Before I get any more rantypants, let’s move on. Because there’s nice, happy stuff to talk about in the brilliance of this production of Leave Taking. The Bush’s AD Madani Younis is in the director’s chair here and he’s on top form. He has such a clear vision of what this play and why it’s important (now) that just sings through every scene. You don’t see that so often these days. Visually, I think The Bush has done better (and I’m concerned for the physical integrity of their water effect) but Rajiv Pattani’s gorgeous lighting is very much an exception. He does some very clever - and effective - things to pull the audience’s focus where it needs to be at key points, something done with particular deftness and skill in the aforementioned final scene. The Bush’s concrete garage vibe (I love it, this is not a criticism) lends itself to innovative lighting so well and Pattani has nailed it here.
There is also, like, a lot of happiness to be found in the frankly slightly annoyingly brilliant ensemble of actors. There are five characters in Leave Taking - Enid, Del, Viv, Brod and obeah woman Mai - and, with the play staged in the round, the already unforgiving Bush auditorium provides nowhere to hide. Which is fine for these guys, they don’t need it. Adjoa Andoh, as Mai, is my highlight. Having seen her in the grand total of two things (both in the past six months) I have concluded that Andoh is one of those actors I would watch in literally anything. I’m convinced she could read out a phone book and give it emotional depth and complexity. She’s on top, top form here as the wise and weary Mai; a character who only really unveils herself after the interval but you know as soon as Andoh stalks into the space at the top of the show that there will be depth to come. (Also, she spends a lot of the show crouched at the edge of the space in the sort of deep squat holds that the rest of us can only dream of. I want to work out with her.) Seraphina Beh as ‘tearaway’ Del is a complex joy. She gives a strongly nuanced performance of, in some senses, an archetypal British teenager who is so much more than that - and more than anyone but Mai gives her credit for. Providing some much needed light relief, Wil Johnson, is endlessly watchable as Brod. He’s a sort of comedy character but in Johnson’s hands you always laugh with him, not at him, which means when he does get serious or angry the audience 100% go with him. Sarah Niles’ Enid provides the play’s heart, and some soaring set piece speeches, and the way she quietly works the space and the audience make the realisation of how sad she is, and why, really crushing. Rounding out the quintet, Nichelle Terry’s Viv has perhaps less to do than the others but does it equally well. The big moments she does get - particularly her small Act 2 rebellion - are handled faultlessly. They’re a good group, all in all.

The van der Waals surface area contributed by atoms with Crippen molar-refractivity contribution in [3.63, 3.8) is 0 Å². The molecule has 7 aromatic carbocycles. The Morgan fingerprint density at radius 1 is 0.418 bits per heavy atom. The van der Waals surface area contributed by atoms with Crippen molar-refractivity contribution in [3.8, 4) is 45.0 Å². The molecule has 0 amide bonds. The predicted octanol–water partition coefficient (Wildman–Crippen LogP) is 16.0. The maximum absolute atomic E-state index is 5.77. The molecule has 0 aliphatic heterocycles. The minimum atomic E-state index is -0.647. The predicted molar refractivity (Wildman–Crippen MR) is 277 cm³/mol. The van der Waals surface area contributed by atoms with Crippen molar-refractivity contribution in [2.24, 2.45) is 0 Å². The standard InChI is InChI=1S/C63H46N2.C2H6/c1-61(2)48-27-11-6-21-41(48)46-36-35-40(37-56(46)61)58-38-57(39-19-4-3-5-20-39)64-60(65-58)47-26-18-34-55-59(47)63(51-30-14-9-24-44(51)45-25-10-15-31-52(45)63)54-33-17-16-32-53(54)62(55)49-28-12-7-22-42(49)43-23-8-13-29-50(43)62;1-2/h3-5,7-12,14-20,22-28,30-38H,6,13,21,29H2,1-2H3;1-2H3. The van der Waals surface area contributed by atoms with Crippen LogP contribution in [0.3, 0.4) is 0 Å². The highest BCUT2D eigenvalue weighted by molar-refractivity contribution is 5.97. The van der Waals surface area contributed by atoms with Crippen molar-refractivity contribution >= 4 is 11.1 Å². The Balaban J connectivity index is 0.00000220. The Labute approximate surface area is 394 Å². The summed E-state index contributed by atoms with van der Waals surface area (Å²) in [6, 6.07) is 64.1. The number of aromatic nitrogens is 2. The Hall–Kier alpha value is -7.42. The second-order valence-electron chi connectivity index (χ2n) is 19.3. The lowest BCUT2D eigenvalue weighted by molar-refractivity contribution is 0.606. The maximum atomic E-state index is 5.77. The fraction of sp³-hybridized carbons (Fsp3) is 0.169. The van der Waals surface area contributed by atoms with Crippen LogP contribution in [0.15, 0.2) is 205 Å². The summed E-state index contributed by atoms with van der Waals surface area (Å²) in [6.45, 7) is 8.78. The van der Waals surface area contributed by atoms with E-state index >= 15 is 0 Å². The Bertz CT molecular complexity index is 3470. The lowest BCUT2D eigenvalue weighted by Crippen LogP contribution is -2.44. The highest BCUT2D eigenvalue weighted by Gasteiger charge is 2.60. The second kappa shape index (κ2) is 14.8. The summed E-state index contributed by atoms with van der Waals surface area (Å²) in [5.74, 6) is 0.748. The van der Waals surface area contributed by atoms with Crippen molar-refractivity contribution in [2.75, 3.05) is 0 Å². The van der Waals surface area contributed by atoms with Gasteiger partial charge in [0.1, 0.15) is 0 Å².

As you may have gathered, I was into Leave Taking in quite a major way. It’s such a great play and such a stonking production - and, surely, the most prescient revival ever in the history of theatre. Go and see it, laugh, think, cry and get angry at how surprised you are that this isn’t a new commission.
Nothing has changed, nothing has changed.
Leave Taking is at The Bush until 30th June. Grab the last remaining tickets whilst they exist.
My seat for this one was D12 in block A and I paid for it. Thanks to The Bush’s super Count Me In scheme (where you pay for a non-specific seat and the box office allocate you into a gap on the day - perfect for solo theatregoers or those who don’t like their friends and family) I only paid £10. Outside of CMI, it would have cost £30.